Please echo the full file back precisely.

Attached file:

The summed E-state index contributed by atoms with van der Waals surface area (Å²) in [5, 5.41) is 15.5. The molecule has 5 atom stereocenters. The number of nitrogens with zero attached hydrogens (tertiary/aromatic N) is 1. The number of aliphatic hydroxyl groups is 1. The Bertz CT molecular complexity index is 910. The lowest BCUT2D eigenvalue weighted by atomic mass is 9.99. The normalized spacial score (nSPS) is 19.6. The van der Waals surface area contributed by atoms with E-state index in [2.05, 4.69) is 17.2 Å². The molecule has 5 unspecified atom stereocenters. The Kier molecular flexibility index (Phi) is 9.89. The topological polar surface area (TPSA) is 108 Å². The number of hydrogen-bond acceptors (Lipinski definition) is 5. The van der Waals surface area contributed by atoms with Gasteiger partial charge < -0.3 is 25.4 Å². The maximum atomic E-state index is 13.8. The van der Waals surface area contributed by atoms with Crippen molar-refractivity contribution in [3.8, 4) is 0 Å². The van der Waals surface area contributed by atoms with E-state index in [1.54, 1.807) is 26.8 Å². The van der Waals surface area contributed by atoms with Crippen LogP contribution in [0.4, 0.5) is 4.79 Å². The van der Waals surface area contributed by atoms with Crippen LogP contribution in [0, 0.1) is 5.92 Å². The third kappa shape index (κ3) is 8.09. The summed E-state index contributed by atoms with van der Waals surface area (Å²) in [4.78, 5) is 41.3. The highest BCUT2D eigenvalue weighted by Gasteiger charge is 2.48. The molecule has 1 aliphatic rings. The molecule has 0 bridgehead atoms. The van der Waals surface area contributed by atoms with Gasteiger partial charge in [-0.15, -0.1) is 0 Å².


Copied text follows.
The summed E-state index contributed by atoms with van der Waals surface area (Å²) in [5, 5.41) is 15.5. The molecule has 5 atom stereocenters. The number of nitrogens with zero attached hydrogens (tertiary/aromatic N) is 1. The number of aliphatic hydroxyl groups is 1. The Bertz CT molecular complexity index is 910. The lowest BCUT2D eigenvalue weighted by atomic mass is 9.99. The normalized spacial score (nSPS) is 19.6. The van der Waals surface area contributed by atoms with E-state index in [2.05, 4.69) is 17.2 Å². The molecule has 5 unspecified atom stereocenters. The Kier molecular flexibility index (Phi) is 9.89. The topological polar surface area (TPSA) is 108 Å². The number of hydrogen-bond acceptors (Lipinski definition) is 5. The van der Waals surface area contributed by atoms with Gasteiger partial charge < -0.3 is 25.4 Å². The maximum atomic E-state index is 13.8. The van der Waals surface area contributed by atoms with Crippen molar-refractivity contribution in [3.8, 4) is 0 Å². The van der Waals surface area contributed by atoms with E-state index in [1.54, 1.807) is 26.8 Å². The van der Waals surface area contributed by atoms with Crippen LogP contribution in [0.4, 0.5) is 4.79 Å². The van der Waals surface area contributed by atoms with Crippen LogP contribution in [0, 0.1) is 5.92 Å². The third kappa shape index (κ3) is 8.09. The summed E-state index contributed by atoms with van der Waals surface area (Å²) in [4.78, 5) is 41.3. The highest BCUT2D eigenvalue weighted by Gasteiger charge is 2.48. The molecule has 1 aliphatic rings. The molecule has 0 bridgehead atoms. The van der Waals surface area contributed by atoms with Gasteiger partial charge in [-0.15, -0.1) is 0 Å².